Sunday, November 15, 2020

7 Things To Do Besides Cry During A Deployment

Let me start off by saying that I cried when my husband deployed. He's done it about 5 times now, plus he's done a year in Korea. Things got tough. It seemed everything was breaking at once. The car. The house. The kids.





But crying took a lot of energy. And quite frankly, I didn't want my kids to see me constantly in tears. So I decided that I was going to pull myself together and focus on the good. (The bed to myself. The remote to myself. Cereal for dinner without a husband going, "Really? It's Trix for dinner?") I needed to remember that I was an individual, that even though I loved my husband, I could be fine on my own.


Here's some ideas of what you can do besides cry when your spouse deploys.







1. Start a new hobby. Honestly, I stuck with a hobby that I've been doing for years: collecting books and reading them. I would splurge and buy new books because they made me feel better. I had a friend who started to crochet, and she got really good! I'd accidentally poke someone's eye out if I tried, personally. But hey, now would be the perfect time to start a new hobby. 



2. Hang out with friends. I would do this now and again but I'm a bit of an introvert and sometimes I found myself annoyed being with other people. Especially if they were like, "Oh my GOD, don't you just want to DIE having your husband gone?" Uh, no, because I have my own life, thanks. I find I'm tough to get along with at times because I'm quite blunt, but I don't have the patience for constant tears and dramatics.






3. Focus on things that make you happy. For me, that's Disney. I joined Disney groups on Facebook and even planned a Disney trip. This also included reading and watching marathons of Real Housewives.






4. Do things with your kids if you have them. We have movie nights every Friday. We also go out to eat once a week. It gives us something to look forward to. 


5. Work out! Some find this a way to burn off steam. I personally hate working out, but I do try to jog daily so I can eat donuts. I curse while doing it, but I feel good when I'm done. I feel like I've EARNED that donut, dang it. I tried Zumba with a friend once and looked like Left Shark.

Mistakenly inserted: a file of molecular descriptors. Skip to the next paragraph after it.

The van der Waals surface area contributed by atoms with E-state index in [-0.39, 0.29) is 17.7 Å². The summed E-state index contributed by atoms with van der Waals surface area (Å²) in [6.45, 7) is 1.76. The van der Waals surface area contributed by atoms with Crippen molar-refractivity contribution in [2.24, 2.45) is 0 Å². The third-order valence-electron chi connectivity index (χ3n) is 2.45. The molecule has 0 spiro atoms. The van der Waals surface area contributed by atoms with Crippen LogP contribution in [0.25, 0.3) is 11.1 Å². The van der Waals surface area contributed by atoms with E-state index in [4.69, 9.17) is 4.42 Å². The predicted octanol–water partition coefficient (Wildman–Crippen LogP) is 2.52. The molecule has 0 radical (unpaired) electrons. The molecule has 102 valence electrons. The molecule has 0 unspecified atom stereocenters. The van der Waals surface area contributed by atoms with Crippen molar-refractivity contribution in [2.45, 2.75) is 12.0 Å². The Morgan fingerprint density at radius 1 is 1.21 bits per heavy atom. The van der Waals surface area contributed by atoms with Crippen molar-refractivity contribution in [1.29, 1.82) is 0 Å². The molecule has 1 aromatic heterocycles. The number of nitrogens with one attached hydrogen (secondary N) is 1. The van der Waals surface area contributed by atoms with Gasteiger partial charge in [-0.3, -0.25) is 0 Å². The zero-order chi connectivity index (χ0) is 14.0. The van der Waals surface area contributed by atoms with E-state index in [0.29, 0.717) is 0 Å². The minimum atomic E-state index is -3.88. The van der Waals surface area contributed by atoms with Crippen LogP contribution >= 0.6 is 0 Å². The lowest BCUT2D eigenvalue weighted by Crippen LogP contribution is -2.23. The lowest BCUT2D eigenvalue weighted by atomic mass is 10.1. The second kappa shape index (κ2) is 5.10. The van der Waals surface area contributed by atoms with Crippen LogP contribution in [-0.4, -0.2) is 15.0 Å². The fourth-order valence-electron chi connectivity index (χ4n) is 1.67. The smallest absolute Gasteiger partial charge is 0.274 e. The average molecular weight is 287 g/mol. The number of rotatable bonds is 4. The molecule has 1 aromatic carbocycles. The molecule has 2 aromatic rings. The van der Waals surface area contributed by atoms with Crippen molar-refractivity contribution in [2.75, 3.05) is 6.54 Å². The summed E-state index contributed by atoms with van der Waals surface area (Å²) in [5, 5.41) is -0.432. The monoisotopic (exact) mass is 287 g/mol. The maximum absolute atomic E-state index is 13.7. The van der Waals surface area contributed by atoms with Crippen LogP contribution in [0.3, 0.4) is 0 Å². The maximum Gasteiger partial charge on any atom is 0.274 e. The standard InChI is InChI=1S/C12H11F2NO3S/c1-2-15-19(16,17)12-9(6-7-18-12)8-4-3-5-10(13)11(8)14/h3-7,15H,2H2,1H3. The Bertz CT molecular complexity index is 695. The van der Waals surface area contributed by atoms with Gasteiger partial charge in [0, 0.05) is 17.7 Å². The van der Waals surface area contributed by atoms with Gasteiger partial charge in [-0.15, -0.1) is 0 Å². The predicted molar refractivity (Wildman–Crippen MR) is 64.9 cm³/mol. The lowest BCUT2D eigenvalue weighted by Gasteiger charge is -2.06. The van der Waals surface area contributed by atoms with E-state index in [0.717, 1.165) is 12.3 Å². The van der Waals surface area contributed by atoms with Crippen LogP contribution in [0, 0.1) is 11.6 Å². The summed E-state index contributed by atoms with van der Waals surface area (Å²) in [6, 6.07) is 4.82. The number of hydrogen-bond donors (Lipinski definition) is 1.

6.  Start a deployment notebook. This is where you can put all the info about your spouse's deployment in case you quickly need it. I probably should have done this. I had papers all over the place. The power of attorney was in one corner. His orders were in another. (You can get a cool deployment binder from Lauren over at The Military Wife and Mom here.)


7. Pig out. I mean. Don't eat your feelings every night, but once in a while is fine. I ate so many fries from McDonalds, and so many chocolate candy bars. Dr. Phil would be all, "Don't eat your feelings," but dude, sometimes you gotta.


(You're welcome, Dr. Phil!)





Is your spouse in the military? Have they deployed before? How did you cope? Or if you don't have a spouse in the military, how do you cope if your partner goes away for months at a time?






37 comments:

  1. I think I'd have a very hard time! These are great ideas.

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  2. I don't experience this by not being the wife or daughter of a soldier, but I always really like reading your points of view, emotions and feelings about it.

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  3. Awwww!! This is a great list but you are totally allowed to cry too!

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  4. When my son deployed it was awful. You have to be an incredibly strong woman and I want to say thank YOU because you served right along with him!

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  5. These are all very great ideas. Super thankful for our soldiers.

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  6. I can't imagine going through something like this time and time again. Thank you to your husband and your family for your service!

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  7. I have two boys who are overseas. It is tough but I am thankful for Facebook so I can see them.

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  8. This is such a good list! This is perfect for the military spouses that find themselves in the grip of depression and struggle coming up with their own list. Thank you for making this so accessible!

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  9. It sounds like you are making the best of a difficult situation. This seems like a great list to help get through it.

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  10. This is such an excellent post that will surely help so many dealing with deployment right now. I have seen a huge amount of friends wishing their sons and husbands and wives off, glad you shared this.

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  11. Thank you so much for giving a little insight on how to handle deployments. Thank you to your husband and family for the sacrifices you are making.

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  12. Going to Disney is an awesome way to distract yourself from the deployment. I hope you are reunited soon.